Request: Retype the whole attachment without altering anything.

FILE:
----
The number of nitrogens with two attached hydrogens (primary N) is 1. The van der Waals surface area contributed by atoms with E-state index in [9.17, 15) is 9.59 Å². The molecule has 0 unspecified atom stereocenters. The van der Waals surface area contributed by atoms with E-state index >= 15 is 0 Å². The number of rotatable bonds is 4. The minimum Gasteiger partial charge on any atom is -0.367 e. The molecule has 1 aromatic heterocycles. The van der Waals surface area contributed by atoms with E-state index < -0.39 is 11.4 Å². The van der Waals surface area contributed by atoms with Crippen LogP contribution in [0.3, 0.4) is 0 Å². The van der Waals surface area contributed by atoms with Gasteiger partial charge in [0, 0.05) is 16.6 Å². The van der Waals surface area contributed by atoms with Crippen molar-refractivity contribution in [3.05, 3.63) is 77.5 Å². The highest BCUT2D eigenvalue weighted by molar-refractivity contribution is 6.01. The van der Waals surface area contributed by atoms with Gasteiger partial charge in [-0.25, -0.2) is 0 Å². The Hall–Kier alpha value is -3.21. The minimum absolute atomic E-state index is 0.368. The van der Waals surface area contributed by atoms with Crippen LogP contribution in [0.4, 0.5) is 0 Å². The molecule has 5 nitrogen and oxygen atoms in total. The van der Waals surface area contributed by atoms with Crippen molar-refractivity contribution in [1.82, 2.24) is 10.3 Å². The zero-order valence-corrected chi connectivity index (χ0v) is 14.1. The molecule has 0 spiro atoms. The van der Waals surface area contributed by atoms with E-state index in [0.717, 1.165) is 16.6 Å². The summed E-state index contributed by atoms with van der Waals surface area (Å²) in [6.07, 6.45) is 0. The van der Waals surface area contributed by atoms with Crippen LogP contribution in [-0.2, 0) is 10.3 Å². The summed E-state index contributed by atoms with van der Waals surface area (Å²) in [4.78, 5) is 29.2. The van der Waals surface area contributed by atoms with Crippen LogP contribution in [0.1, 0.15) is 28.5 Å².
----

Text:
The number of nitrogens with two attached hydrogens (primary N) is 1. The van der Waals surface area contributed by atoms with E-state index in [9.17, 15) is 9.59 Å². The molecule has 0 unspecified atom stereocenters. The van der Waals surface area contributed by atoms with E-state index >= 15 is 0 Å². The number of rotatable bonds is 4. The minimum Gasteiger partial charge on any atom is -0.367 e. The molecule has 1 aromatic heterocycles. The van der Waals surface area contributed by atoms with E-state index < -0.39 is 11.4 Å². The van der Waals surface area contributed by atoms with Crippen LogP contribution in [0.3, 0.4) is 0 Å². The van der Waals surface area contributed by atoms with Gasteiger partial charge in [0, 0.05) is 16.6 Å². The van der Waals surface area contributed by atoms with Crippen molar-refractivity contribution in [3.05, 3.63) is 77.5 Å². The highest BCUT2D eigenvalue weighted by molar-refractivity contribution is 6.01. The van der Waals surface area contributed by atoms with Gasteiger partial charge in [-0.25, -0.2) is 0 Å². The Hall–Kier alpha value is -3.21. The minimum absolute atomic E-state index is 0.368. The van der Waals surface area contributed by atoms with Crippen LogP contribution in [0.4, 0.5) is 0 Å². The molecule has 5 nitrogen and oxygen atoms in total. The van der Waals surface area contributed by atoms with Crippen molar-refractivity contribution in [1.82, 2.24) is 10.3 Å². The zero-order valence-corrected chi connectivity index (χ0v) is 14.1. The molecule has 0 spiro atoms. The van der Waals surface area contributed by atoms with E-state index in [0.717, 1.165) is 16.6 Å². The summed E-state index contributed by atoms with van der Waals surface area (Å²) in [6.07, 6.45) is 0. The van der Waals surface area contributed by atoms with Crippen LogP contribution in [-0.2, 0) is 10.3 Å². The summed E-state index contributed by atoms with van der Waals surface area (Å²) in [4.78, 5) is 29.2. The van der Waals surface area contributed by atoms with Crippen LogP contribution in [0.1, 0.15) is 28.5 Å².